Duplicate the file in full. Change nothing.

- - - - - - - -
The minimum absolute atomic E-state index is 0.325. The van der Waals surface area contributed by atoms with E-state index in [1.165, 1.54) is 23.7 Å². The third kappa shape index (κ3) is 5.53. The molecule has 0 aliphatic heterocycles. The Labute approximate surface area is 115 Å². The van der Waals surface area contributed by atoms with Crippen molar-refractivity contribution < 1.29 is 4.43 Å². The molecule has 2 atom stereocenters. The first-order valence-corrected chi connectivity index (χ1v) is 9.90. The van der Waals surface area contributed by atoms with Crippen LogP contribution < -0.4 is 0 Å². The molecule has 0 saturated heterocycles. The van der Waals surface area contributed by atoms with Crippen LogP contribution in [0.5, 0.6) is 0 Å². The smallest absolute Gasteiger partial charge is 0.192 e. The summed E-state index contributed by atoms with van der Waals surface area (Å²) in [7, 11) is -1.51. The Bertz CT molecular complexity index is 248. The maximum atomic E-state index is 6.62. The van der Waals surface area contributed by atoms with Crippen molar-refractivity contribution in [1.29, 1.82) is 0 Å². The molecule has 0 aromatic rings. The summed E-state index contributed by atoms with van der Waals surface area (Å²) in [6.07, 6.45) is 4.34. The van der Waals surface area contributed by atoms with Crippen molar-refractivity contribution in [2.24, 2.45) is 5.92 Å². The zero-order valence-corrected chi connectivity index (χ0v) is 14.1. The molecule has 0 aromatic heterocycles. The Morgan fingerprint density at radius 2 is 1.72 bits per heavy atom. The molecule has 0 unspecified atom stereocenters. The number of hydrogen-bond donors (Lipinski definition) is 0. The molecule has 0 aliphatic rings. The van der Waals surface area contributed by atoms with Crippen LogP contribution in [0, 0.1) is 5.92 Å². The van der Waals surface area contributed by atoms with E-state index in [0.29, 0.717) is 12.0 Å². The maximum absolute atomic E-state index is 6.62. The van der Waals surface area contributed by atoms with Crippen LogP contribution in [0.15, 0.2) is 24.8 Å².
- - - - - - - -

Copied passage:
The minimum absolute atomic E-state index is 0.325. The van der Waals surface area contributed by atoms with E-state index in [1.165, 1.54) is 23.7 Å². The third kappa shape index (κ3) is 5.53. The molecule has 0 aliphatic heterocycles. The Labute approximate surface area is 115 Å². The van der Waals surface area contributed by atoms with Crippen molar-refractivity contribution < 1.29 is 4.43 Å². The molecule has 2 atom stereocenters. The first-order valence-corrected chi connectivity index (χ1v) is 9.90. The van der Waals surface area contributed by atoms with Crippen LogP contribution < -0.4 is 0 Å². The molecule has 0 saturated heterocycles. The van der Waals surface area contributed by atoms with Crippen LogP contribution in [0.5, 0.6) is 0 Å². The smallest absolute Gasteiger partial charge is 0.192 e. The summed E-state index contributed by atoms with van der Waals surface area (Å²) in [7, 11) is -1.51. The Bertz CT molecular complexity index is 248. The maximum atomic E-state index is 6.62. The van der Waals surface area contributed by atoms with Crippen molar-refractivity contribution in [1.29, 1.82) is 0 Å². The molecule has 0 aromatic rings. The summed E-state index contributed by atoms with van der Waals surface area (Å²) in [6.07, 6.45) is 4.34. The van der Waals surface area contributed by atoms with Crippen molar-refractivity contribution in [2.24, 2.45) is 5.92 Å². The zero-order valence-corrected chi connectivity index (χ0v) is 14.1. The molecule has 0 aromatic heterocycles. The Morgan fingerprint density at radius 2 is 1.72 bits per heavy atom. The molecule has 0 unspecified atom stereocenters. The number of hydrogen-bond donors (Lipinski definition) is 0. The molecule has 0 aliphatic rings. The van der Waals surface area contributed by atoms with Crippen LogP contribution in [0, 0.1) is 5.92 Å². The van der Waals surface area contributed by atoms with E-state index in [0.29, 0.717) is 12.0 Å². The maximum absolute atomic E-state index is 6.62. The van der Waals surface area contributed by atoms with Crippen LogP contribution in [0.15, 0.2) is 24.8 Å².